“I go against the gay stereotype.” Jason Collins


I am happy history has now been made.  Jason Collins, an active (non-retired) professional athlete, has come out of the closet. Correction. A black non-stereotypical gay athlete has come out of the closet.  He did it boldly and proudly not via a vague coded letter over his tumbler account.

Like rejecting the ball from an opponent who is attempting to score, Collins is a rejection of the typical feminine, flamboyant black gay caricature that dominates the media.

He was not “outed” by some jilted scheming ex-lover with dreams of fame.  He was not exposed by any of the numerous gossip websites who hope to be the first to get the “scoop” on breaking scandal.

He did it on his terms and with style and class.  He did it his way.  He invited two Sports Illustrated writers to his home and made his public declaration.  He simply stated, “I’m a 34-year-old NBA center. I’m black. And I’m gay” thus gaining his power.


Collins has played for six teams in 12 NBA seasons and has been a starter in two Finals.  Why did he do it? He states that he came Out because he was “tired.”

“Tired of being alone, tired of coming home to an empty house, tired of relying on his German Shepherd (Shadow), for company, tired of watching friends and family members find spouses and become parents, tired of telling lies and half-truths and using “cover stories”.

He stated “The strain of hiding my sexuality became almost unbearable in March, when the U.S. Supreme Court heard arguments for and against same-sex marriage.  Less than three miles from my apartment, nine jurists argued about my happiness and my future”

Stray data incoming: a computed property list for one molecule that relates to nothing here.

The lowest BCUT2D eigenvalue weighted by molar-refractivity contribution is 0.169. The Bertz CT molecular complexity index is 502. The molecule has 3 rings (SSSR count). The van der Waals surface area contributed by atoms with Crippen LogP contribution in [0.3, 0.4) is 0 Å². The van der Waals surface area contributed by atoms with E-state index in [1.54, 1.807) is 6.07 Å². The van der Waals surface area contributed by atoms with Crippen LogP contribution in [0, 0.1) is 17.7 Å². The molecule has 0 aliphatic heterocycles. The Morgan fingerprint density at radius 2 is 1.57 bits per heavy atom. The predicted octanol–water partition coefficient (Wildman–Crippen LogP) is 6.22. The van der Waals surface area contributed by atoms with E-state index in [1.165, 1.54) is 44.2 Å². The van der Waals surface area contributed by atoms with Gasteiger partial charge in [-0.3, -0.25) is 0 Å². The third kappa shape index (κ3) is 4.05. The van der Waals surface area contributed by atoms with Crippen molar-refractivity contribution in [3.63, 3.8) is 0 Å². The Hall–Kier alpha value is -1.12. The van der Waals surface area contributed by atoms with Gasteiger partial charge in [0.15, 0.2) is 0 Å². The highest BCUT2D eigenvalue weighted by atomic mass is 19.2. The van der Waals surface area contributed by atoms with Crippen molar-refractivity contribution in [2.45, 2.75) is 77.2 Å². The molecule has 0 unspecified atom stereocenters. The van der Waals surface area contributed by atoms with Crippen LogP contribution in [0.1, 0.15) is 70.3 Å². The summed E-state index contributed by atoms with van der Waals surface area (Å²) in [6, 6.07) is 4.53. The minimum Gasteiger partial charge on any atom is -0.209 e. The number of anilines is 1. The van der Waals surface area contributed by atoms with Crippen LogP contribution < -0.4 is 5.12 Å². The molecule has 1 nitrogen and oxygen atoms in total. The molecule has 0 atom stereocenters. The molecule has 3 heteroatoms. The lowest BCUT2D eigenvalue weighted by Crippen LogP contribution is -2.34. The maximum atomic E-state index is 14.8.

Collins also stated “When I was younger I dated women. I even got engaged. I thought I had to live a certain way. I thought I needed to marry a woman and raise kids with her. I kept telling myself the sky was red, but I always knew it was blue.”

Does this sound familiar?



He goes onto say “Well, I started thinking about this in 2011 during the NBA player lockout. I’m a creature of routine. When the regular season ends I immediately dedicate myself to getting game ready for the opener of the next campaign in the fall. But the lockout wreaked havoc on my habits and forced me to confront who I really am and what I really want. With the season delayed, I trained and worked out. But I lacked the distraction that basketball had always provided.”

As I have stated before, sometime solitude can be a virtue.  At some point in your life, you have to deal with who you really are as a person.

Unlike some other players in the NBA, NFL and MLB, Collins is a 34-year-old, well spoken, intelligent man.  You have never heard of Collins fighting in some club, being arrested for DUI or soliciting male prostitutes.  So far (and I don’t think this will change) he has lived his life discreetly.

He says in the Sports Illustrated interview, “The biggest concern seems to be that gay players will behave unprofessionally in the locker room. Believe me; I’ve taken plenty of showers in 12 seasons. My behavior wasn’t an issue before, and it won’t be one now. My conduct won’t change. I still abide by the adage, What happens in the locker room stays in the locker room. I’m still a model of discretion.”Already the accolades of encouragement have begun to pour in.  From Kobe Bryant, Steve Nash, Bill Clinton, and Russell Simmons all are offering their support.



Notable Quotes From The Sports Illustrated Article




“I’m the guy on the court who doesn’t like to draw attention to himself, who wants to lead by example.”

“Personally, I don’t like to dwell in someone else’s private life, and I hope players and coaches show me the same respect.”

“I’ve never sought the spotlight. Though I’m coming out to the world, I intend to guard my privacy.”

Thank You, Jason Collins, for showing us the power of living in your truth.  Thank You for showing us that intelligent masculine black gay men exist and finally, Thank You for proving there is absolutely nothing wrong with living your life discreetly.

You can read the full story at Sports Illustrated.

– Ocky